The Mica resides in the back of the room, where a high school intern gains hands-on experience by switching, adding clips and graphics, and controlling the room’s four Sony PTZ cameras through the Mica. According to Grabowski, MCTV is considering a fourth Broadcast Pix switcher for another upcoming government facility upgrade.

Broadcast Pix’s integrated toolset was an important selling point for MCTV. Directors can drag-and-drop clips, effects, and graphics from the facility’s EditShare asset management system directly into the switcher using the built-in Watch-Folders file management system. Students also use Rapid CG, Broadcast Pix’s optional software, to streamline scoreboard graphics and incorporate social media content into programming.

Once the staff was comfortable with the new switchers, MCTV began using the integrated BPView multi-view to create customized, basic visuals across two monitors for its volunteer directors in Studio B. For Studio A, the multi-view is customized across three screens, with one screen devoted to camera previews and program, another dedicated to the Granite’s built-in clips and still stores, and a third for graphics.

There are about 150 students in the digital telecommunications program, some of whom produce Before the Bells, a daily school news show. Plus, with fiber across the school campus, MCTV is able to route camera feeds back to the Granite in Studio A for live coverage of sports, graduation ceremonies, and other activities.

Under the public umbrella, MCTV produces a large variety of original programs and series with about 60 volunteer members. A local middle school librarian, for example, produces a talk show about young adult literature, but there are also programs that discuss sports, news, and politics. “We’ve worked really hard to build up the community media in the town,” Grabowski said.

  • Monday, Oct. 3, 2016
Thinkbox Software releases Frost MX 2.0
Screenshot of Frost MX 2.0 inside Autodesk 3ds Max 2017 showcasing the Region of Interest feature. Waterfall dataset courtesy of Adam Guzowski of Evermotion.com.

Thinkbox Software announced the availability of Frost MX 2.0, a major update to the fast and flexible plug-in for Autodesk® 3ds Max. A go-to tool for meshing particles and fluid simulations for many artists, Frost MX 2.0 nearly doubles the performance of previous releases, integrates more deeply with Chaos Group’s V-Ray and introduces new workflow improvements for greater ease of use. Thinkbox has also launched the beta for Frost MY 2.0, the Autodesk® Maya version of the plug-in.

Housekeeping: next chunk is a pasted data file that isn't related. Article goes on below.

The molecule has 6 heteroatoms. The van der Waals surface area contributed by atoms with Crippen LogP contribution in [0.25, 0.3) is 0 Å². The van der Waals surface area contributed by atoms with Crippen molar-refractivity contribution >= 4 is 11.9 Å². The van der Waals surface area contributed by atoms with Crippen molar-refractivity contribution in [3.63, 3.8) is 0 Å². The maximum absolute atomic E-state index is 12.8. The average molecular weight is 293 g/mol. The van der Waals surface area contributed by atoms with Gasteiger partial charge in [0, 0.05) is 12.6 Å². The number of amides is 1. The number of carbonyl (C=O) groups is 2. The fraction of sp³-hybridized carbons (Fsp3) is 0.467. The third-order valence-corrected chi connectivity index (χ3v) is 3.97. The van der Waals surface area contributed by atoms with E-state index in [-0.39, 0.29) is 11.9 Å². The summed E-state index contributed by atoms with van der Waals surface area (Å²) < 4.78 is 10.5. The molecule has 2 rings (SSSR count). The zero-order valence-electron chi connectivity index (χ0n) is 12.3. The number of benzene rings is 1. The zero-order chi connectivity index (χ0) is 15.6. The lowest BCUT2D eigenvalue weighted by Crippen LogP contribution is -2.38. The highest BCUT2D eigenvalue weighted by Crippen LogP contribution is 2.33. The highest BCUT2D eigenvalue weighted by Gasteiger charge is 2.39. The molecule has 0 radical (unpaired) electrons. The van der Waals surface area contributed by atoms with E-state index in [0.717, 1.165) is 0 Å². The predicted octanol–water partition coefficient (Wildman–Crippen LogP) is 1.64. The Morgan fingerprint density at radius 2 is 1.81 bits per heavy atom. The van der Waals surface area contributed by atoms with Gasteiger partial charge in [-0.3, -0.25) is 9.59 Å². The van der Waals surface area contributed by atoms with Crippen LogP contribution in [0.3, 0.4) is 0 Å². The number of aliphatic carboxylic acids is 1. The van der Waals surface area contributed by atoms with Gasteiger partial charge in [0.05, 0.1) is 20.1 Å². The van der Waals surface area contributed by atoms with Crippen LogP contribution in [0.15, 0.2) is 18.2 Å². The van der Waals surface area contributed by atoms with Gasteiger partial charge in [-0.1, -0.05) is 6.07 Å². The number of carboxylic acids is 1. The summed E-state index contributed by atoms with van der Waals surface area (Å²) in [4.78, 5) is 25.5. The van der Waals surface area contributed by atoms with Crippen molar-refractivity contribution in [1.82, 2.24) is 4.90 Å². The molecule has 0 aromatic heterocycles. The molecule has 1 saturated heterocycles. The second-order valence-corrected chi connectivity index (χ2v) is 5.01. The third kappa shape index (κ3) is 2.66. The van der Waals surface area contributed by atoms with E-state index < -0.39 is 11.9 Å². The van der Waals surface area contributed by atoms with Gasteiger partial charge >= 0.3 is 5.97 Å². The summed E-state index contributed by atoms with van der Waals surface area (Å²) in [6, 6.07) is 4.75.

With up to twice the speed in particle meshing modes, Frost MX 2.0 allows artists to increase productivity and complete jobs more quickly. Its integration with V-Ray v3.1 and higher enables customizable particle scattering for distributing and rendering millions of mesh instances in Custom Geometry meshing mode. The new V-Ray Instancing mode leverages dynamic memory allocation to render millions of high-resolution meshes with very low memory overhead. Frost MX 2.0 continues to support all Custom Geometry features in V-Ray Instancing mode, including particle channel propagation, material and shape ID controls, animation timing offsets and motion blur from particle velocity. Coupled with the advanced particle generation and Magma data channel manipulation capabilities offered by Thinkbox’s Krakatoa MX, which is available at no extra cost via the License-Free mode, the V-Ray Instancing feature offers a whole new world of power and flexibility to Frost users.